Secondly, parents and children who don’t smile and embrace errors in sport can have a serious impact on the child’s progression and mind-set. “A closed attitude towards mistakes promotes the idea that failure is unacceptable” Steven says, “This generates a lot of stress for young children to cope with, as they feel isolated under the impression that it is not ok to make errors.” In today’s extremely tough and competitive environment, parents must more than ever instil in their children a desire to embrace and celebrate what can be learnt from errors and that underperforming is part of life. “A great wealth of research shows that the value behind something as simple as smiling at your child when they make mistakes has massive psychological benefits.” Steven is more than familiar with the rewards this brings. He has had much experience of standing pitch side at his children’s cricket, football, netball and rugby matches. “I believe part of the reason for my children’s love for sport is the encouragement I give them over anything else. I have always focused on reminding them of the importance about learning from their errors and I believe this has enabled them to really find sports they love and enjoy to play.”
Moving on from this, Steven emphasises that the most significant reason behind playing sport is for pure fun and enjoyment. “At the end of the day we must ensure that our children have great enthusiasm for being active.” Steven argues that the elitist and competitive nature of British sporting culture promotes parents and children to only focus on winning. This he says is awfully damaging for the young person. Sylvester, over the last 20 years has worked with some of the world’s most elite athletes across a variety of sports. What is paradoxical, is that he has found that today, he spends time with athletes helping them return to their original mindset when they began their sport. “By reminding them of their deep love and passion for their sport they stop thinking selfishly (‘I am in the sport to win’) and started operating without ego (‘I play this sport for the pure enjoyment, and how I can use my talent to be more ambassadorial and inspire others’). Therefore, if we focus on demonstrating the fun aspect of sport we will be forever closer to inspiring our children to ‘get off the couch’ and be more active.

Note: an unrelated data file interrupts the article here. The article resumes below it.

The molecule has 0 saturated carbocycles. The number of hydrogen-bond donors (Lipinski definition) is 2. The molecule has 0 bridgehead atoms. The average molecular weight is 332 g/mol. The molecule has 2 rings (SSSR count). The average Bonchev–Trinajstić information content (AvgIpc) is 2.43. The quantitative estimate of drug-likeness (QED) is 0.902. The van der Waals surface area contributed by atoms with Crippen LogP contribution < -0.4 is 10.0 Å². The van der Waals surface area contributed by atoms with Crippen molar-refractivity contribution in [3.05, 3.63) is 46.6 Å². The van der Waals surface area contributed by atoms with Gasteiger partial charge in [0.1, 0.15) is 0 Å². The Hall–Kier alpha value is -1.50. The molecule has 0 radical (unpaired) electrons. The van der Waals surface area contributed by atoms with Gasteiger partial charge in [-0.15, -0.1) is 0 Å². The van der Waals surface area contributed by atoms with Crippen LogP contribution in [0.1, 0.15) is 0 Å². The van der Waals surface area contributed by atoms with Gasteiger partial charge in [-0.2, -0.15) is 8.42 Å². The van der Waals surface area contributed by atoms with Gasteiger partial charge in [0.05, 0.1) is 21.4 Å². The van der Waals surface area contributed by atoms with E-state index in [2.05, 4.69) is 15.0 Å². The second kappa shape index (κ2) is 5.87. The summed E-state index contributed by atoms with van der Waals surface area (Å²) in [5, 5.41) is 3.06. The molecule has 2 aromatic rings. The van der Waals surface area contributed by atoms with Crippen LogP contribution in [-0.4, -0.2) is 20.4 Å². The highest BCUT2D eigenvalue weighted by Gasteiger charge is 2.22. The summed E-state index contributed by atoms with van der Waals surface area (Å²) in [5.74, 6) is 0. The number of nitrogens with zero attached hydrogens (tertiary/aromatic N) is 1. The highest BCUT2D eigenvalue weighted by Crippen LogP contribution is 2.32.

Nevertheless, the psychologist claims that there is a slight futility if a child is playing sport without putting the full amount of effort they can into it. “This however is not purely down to the individual child” Steven remarks. “Both parent and child must make a healthy commitment to sport. The child must see the positives in training hard and the parent likewise must support them for a successful and happy relationship to develop, regardless of the child’s ability.” Sport and exercise can truly be used as a way of uniting families, whether that’s mum and dad going to see their sons or daughters local sporting matches or brothers and sisters playing and being active in the garden, putting effort into regularly keeping fit will have massive benefits on the families well rounded health. Sylvester believes that in today’s society, making commitments like this are vital to a healthy lifestyle as it provides both children and their parents with a consistent escape from their everyday stresses. “In my own experience, I have tried to teach my children the values behind exercising consistently and the lifestyle rewards it brings. Perhaps the irony is that now, my eldest son is forever encouraging me to keep up with his relentless fitness programme.” This serves as a perfect example of how proactively putting effort into making a lifestyle commitment to sport has rewarding benefits to family health and togetherness.
Overall, Sylvester promotes that the benefits of listening, smiling, having fun and putting the effort into sport will build up the level of self-regard children have for themselves. “Once they live by these four things they initiate a self fulfilling prophecy,” Steven says. “They now have a desire to be a custodian to other children around them as they enthusiastically show the positive effects of participating in their sport”. Steven highlights that the most significant characteristic that will be born out of following these principles, is that it will develop a child’s willingness to give to others.
“In the battle against a win-at-all-costs culture, encouraging our children to be more selfless is most vital in sustaining a sense of community in our modern society rife with loneliness, isolation and depression.”
He truly believes sport is a perfect medium in which children can learn these values, whilst at the same time improving their health and fitness to battle the ongoing fight with increasing diabetes, obesity, and coronary heart disease.